The New York Giants were one of the NFL's biggest surprises last season. At 9-7-1, the team reached the playoffs and knocked off the third-seeded Minnesota Vikings in the NFC Wild Card round. First-year head coach Brian Daboll won NFL Coach of the Year and deserves a lot of credit for the team's success. Quarterback Daniel Jones and running back Saquon Barkley were also key cogs to the Giants' impressive season.
Jones threw for 3,205 yards and had 15 touchdowns to just 5 interceptions, sporting a 92.5 passer rating. He also had 708 rushing yards and seven touchdowns on the ground. Barkley finished with 10 touchdowns and a career-high 1,312 rushing yards, adding in another 338 yards on 57 catches.
The Giants would like to keep both players, of course. So, they're paying Jones a lot of money in a new contract extension. And they're paying Barkley a much more modest amount — for now.
Jones and the Giants agreed to a four-year, $160 million extension that also includes $35 million in incentives. If Jones is able to keep up his strong play, he very well could make close to $200 million. In terms of average annual salary, Jones is 7th among quarterbacks, tied with Matthew Stafford and Dak Prescott.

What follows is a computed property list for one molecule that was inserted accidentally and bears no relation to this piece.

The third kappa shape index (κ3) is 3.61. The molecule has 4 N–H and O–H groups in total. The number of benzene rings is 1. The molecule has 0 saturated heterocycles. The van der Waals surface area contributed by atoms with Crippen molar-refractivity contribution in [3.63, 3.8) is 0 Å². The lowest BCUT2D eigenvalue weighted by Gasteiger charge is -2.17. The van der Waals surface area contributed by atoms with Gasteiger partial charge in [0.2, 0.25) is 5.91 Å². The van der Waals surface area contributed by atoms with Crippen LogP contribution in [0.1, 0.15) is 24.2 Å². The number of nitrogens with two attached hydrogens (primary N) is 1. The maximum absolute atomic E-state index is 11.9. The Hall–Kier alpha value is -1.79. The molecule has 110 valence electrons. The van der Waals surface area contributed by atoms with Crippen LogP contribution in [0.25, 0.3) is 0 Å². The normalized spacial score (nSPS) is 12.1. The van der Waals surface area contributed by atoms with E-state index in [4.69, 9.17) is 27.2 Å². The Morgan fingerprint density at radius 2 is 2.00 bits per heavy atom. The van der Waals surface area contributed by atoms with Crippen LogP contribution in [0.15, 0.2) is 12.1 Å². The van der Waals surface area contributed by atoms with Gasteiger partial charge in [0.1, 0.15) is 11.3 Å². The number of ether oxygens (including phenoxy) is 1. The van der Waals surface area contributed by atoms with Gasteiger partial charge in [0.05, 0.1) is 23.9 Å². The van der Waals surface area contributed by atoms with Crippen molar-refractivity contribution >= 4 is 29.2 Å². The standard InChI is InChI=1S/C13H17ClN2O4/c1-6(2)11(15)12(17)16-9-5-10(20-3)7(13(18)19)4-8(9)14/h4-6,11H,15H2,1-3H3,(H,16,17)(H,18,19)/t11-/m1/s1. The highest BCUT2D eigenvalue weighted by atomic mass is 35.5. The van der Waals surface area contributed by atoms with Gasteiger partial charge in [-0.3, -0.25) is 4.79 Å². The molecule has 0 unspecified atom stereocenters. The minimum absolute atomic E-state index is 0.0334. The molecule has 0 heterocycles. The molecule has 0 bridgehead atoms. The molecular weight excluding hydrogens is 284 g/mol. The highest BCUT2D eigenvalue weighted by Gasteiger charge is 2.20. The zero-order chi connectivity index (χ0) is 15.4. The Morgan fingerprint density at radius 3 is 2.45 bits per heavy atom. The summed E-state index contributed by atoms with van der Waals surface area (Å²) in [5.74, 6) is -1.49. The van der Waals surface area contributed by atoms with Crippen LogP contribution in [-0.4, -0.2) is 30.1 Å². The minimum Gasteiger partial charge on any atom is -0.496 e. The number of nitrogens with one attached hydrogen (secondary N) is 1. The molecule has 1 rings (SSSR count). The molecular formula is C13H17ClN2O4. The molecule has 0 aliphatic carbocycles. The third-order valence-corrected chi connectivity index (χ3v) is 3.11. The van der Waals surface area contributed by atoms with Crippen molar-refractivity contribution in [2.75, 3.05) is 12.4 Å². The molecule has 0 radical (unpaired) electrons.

In part because of Jones' massive deal, the Giants aren't able to offer Barkley as much money. Instead, they tagged him with a non-exclusive franchise tag. Barkley can return to the Giants for one season, and he'll earn $10.09 million. However, the non-exclusive tag gives Barkley the option to negotiate a deal with another team, and then the Giants would have the opportunity to match any contract he receives.
If Barkley goes elsewhere, he'll likely score a longer-term contract to offer some extra job security. That's critical for a running back, especially one who's experienced some injuries, as Barkley has. Running back salaries in the NFL are never as bountiful as what quarterbacks receive, but they can still make a healthy living. Last year's highest-paid running back was Christian McCaffrey, who earned just over $16 million.
Another option is for Barkley to play this season in New York and then negotiate an extension from there. He'll have to decide whether he wants to tackle this year as a "prove it" season or if he'd rather earn his money now.
After all, at 26 years old, this could be his last chance for one big contract. And though fans don't like to admit it, quite often in the NFL, financial security is just as important as winning.